Russ Small was heartbroken when Buddy went missing nearly nine years ago.
The male lynx point Siamese cat connected with Russ at a young age and would hang out while he worked on a stock car or another vehicle in the garage.
“Russ would be underneath (a vehicle), working on an exhaust or something, and Bud would crawl underneath with him,” Russ’ wife, Kim, said Tuesday. “(Russ) would talk to Bud and he would meow back.”
Those two have been reunited after Kim recognized the nearly 16-year-old Buddy in a photo that Fur the Love of Paws Rescue posted on Facebook in March. The stray cat had been brought in by a resident who lives just blocks from the Smalls’ house on the north side of town.
Fur the Love of Paws had named the cat Cyrus, but Russ and Kim believed it was Buddy.
“I looked at (the photo) and thought, ‘Oh my God, that’s as close as it can be to him,’” Kim said.
They had reason to believe it was their long lost cat.
Cyrus had the same eye condition Buddy had. Markings on Cyrus match the ones that Buddy had — a small white patch in the middle of the forehead, a small white patch on a foot and a pink spot on the lower lip.
Kim also said Buddy had a distinctive meow with a bit of a “Southern drawl” to it.
“All the photos and videos that (Fur the Love of Paws) posted just screamed his mannerisms,” Kim said. “I just had to go see (the cat) to put it out of my mind that it was or wasn’t him.”
Kim and Russ went to visit the cat in person and he almost immediately ran up to Russ.
The two reconnected over the past week that Buddy has been back in the Smalls’ home. While Buddy was primarily an outdoor cat before, he now spends his time indoors.
“That’s the garage man’s cat,” Kim said. “Buddy spends his days laying on his lap and he has found his voice again. He talks to you.”
The Smalls have been lifelong cat supporters. Over the years, people have at times dumped their unwanted felines in the couple’s yard.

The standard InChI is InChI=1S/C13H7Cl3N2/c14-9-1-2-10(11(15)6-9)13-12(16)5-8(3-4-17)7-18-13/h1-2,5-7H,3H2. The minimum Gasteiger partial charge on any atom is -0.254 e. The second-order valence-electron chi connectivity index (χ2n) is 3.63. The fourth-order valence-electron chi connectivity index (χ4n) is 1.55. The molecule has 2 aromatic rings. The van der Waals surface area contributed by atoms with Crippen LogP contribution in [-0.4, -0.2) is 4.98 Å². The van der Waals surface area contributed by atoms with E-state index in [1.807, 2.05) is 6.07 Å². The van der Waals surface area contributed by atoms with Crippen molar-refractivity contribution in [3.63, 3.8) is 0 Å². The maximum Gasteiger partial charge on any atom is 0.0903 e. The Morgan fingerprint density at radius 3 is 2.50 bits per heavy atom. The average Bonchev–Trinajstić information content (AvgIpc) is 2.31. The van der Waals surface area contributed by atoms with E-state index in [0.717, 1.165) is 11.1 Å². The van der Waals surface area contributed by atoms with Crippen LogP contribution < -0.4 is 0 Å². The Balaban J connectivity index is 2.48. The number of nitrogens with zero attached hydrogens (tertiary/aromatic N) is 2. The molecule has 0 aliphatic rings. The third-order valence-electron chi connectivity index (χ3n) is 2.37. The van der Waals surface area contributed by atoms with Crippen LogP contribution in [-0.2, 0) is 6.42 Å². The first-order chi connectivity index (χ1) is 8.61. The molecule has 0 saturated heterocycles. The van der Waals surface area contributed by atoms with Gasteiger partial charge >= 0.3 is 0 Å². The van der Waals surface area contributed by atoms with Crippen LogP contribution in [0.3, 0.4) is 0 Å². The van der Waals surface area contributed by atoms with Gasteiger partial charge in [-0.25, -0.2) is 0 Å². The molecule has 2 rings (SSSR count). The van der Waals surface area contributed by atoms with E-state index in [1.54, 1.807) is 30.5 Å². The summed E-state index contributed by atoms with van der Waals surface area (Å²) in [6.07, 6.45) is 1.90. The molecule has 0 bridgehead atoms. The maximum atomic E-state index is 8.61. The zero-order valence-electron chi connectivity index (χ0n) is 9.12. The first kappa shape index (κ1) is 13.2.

That was the case with Crackers, a pregnant cat that gave birth to the litter of kittens that included Buddy in the back of Russ’ 1948 Ford truck.
Kim said Buddy was a somewhat independent cat who would disappear from the yard during the day but always come back home. She said Buddy also liked to greet people who came to the front door, especially pizza delivery drivers.
He went missing in July 2011.
“We came home from stock car racing one night and he wasn’t there to greet us, and I thought, ‘Well that’s odd,’” Kim said. “The next day we ordered a pizza and he didn’t show up either. We knew something was wrong then.”
Neighbors told the Smalls they saw some kids carrying Buddy toward the viaduct in North Platte, and the couple searched the area. They also passed out flyers and even placed a newspaper advertisement in their quest to find Buddy.
“We had a lot of different people tell us they thought they saw him.” Kim said. “We went and checked it out, but it wasn’t Bud. We just kept looking.”
Buddy is one of several hundred cats that the Smalls have at least cared for during the 40 years they have lived at their house. He is one of four cats they have currently.
“It was nothing for my vet bill at Westfield to be anywhere between $200 to $4,000,” Kim said. “When you get the label of ‘the cat lady,’ a lot of times people just dump their cats when they don’t want them or can’t find a home for them.
“We have pretty much taken care of anything that shows up at the house over the years, and we have found homes for a lot of kitties.”
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